We are very happy that you like sharing articles from the site. To send more articles to your friends please copy and paste the page address into a separate email. Thank You.
My last two articles have addressed the theme of leadership. In October I described the Stockdale Paradox and the lessons it offered about effective leadership, especially during these uncertain, disruptive times. I spotlighted the following qualities of these leaders: honesty, trustworthiness, empathy, realistic optimism, comfort with expressing vulnerability, and a belief in the ability of the people they serve to be active participants in solving existing problems. I observed that while these may appear to be obvious leadership qualities, not all people in such positions display them.
In last month’s column, I cited research that identified another noteworthy behavior of exemplary leaders, namely, the expression of kindness. Kindness and compassion nurture a positive, emotionally healthy environment and serve as powerful antidotes to the divisiveness, mistrust, and anger that are all too prevalent in many settings. I have been asked if being empathic and kind might be construed as a sign of weakness. My response is that the practice of kindness is not an invitation for others to take advantage of us. If we allow this behavior to occur it is typically because other factors are operating, including, but not limited to, a difficulty in establishing clear expectations and goals, not inviting input, and being hesitant to hold others accountable for their behavior. If anything, kindness promotes respect and responsibility.
This last statement was supported in an article “How Purposeful Kindness Can Make You a Better Leader,” co-authored by business consultants David Sturt and Todd Nordstrom. They asked if there was “research to prove purposeful kindness makes us better leaders?” Their answer was a definite yes, citing one study conducted by Amy Cuddy at Harvard Business School that found “leaders who project warmth are more effective than people who lead with toughness. Basically, kindness and warmth appear to accelerate trust.” A review undertaken at Oxford University of numerous studies of kindness in the workplace found, not surprisingly, that being treated kindly increased happiness and led people to be more productive at work.
Experiences of Kindness: The Impact of Seemingly Small Gestures
In my November article I asked readers to reflect upon the following questions:
- What are the different ways in which people in leadership positions can convey kindness towards those they lead?
- Even if you are not in a leadership position, what are the ways you can convey kindness towards others, whether colleagues, family members, friends, or strangers?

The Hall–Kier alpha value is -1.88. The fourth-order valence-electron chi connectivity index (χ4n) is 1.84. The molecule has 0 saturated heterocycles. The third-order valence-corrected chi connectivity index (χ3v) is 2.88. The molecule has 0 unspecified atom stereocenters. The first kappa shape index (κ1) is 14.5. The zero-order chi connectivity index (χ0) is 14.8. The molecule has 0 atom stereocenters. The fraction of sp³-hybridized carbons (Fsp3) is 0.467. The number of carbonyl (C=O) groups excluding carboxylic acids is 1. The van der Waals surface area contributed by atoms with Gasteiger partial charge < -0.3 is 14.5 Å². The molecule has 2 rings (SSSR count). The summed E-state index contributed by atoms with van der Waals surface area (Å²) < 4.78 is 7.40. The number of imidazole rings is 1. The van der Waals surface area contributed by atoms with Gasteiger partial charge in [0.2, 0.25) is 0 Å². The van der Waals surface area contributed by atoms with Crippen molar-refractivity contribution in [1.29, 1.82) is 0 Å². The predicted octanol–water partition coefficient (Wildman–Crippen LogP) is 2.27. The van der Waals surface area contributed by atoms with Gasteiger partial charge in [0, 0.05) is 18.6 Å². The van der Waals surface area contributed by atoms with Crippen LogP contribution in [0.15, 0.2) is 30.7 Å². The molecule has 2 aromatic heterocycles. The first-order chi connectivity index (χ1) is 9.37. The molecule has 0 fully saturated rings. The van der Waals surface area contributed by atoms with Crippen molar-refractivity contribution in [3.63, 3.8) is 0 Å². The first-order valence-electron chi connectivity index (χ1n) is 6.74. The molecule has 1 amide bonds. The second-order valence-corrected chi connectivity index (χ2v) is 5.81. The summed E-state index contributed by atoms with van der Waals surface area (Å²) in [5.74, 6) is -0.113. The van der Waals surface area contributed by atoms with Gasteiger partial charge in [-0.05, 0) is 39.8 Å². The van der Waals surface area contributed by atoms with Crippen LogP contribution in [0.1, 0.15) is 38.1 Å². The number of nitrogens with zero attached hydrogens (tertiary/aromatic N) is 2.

- What is one example of an act of kindness for which you were the recipient? What thoughts and emotions did you experience at that moment?
- What is one example of an act of kindness that you directed towards others? What thoughts and emotions did you experience at that moment?
I know that some of the most meaningful moments I have experienced—those that have had a significant, even lifelong impact—were produced by what I label “seemingly small gestures.” As noted in several of my previous columns, others have referred to these as “micromoments.” When positive, they are seen as “microaffirmations,” when negative, “microaggressions.”
I recall with great fondness a very brief note left for me by one of my supervisors when I was a postdoctoral Fellow many years ago at the University of Colorado Medical Center. Earlier that day I had made a presentation at the Department of Psychiatry’s Grand Rounds. At that time I was not accustomed to speaking to a relatively large audience and was quite anxious. The note read, “You did a great job today, Bob.”
It took this supervisor just a few seconds to write the note, and I will always treasure that he did. His action conveyed a significant level of kindness towards and encouragement for a young psychologist struggling to find his path as a mental health professional. I placed the note in my wallet. Perhaps it served as the equivalent of Linus’ security blanket, and it remained in my wallet until frayed beyond repair after years of aging.
I experienced another benefit of the note. Shortly after reading it I thought, “If I ever have the opportunity at some point in my career to contribute to the training of other professionals, I hope I’m able to create a moment similar to the one my supervisor just created for me.” Fortunately, I have had such opportunities and quickly discovered that expressions of kindness and caring benefit not only the recipients of such acts but also those who initiate them.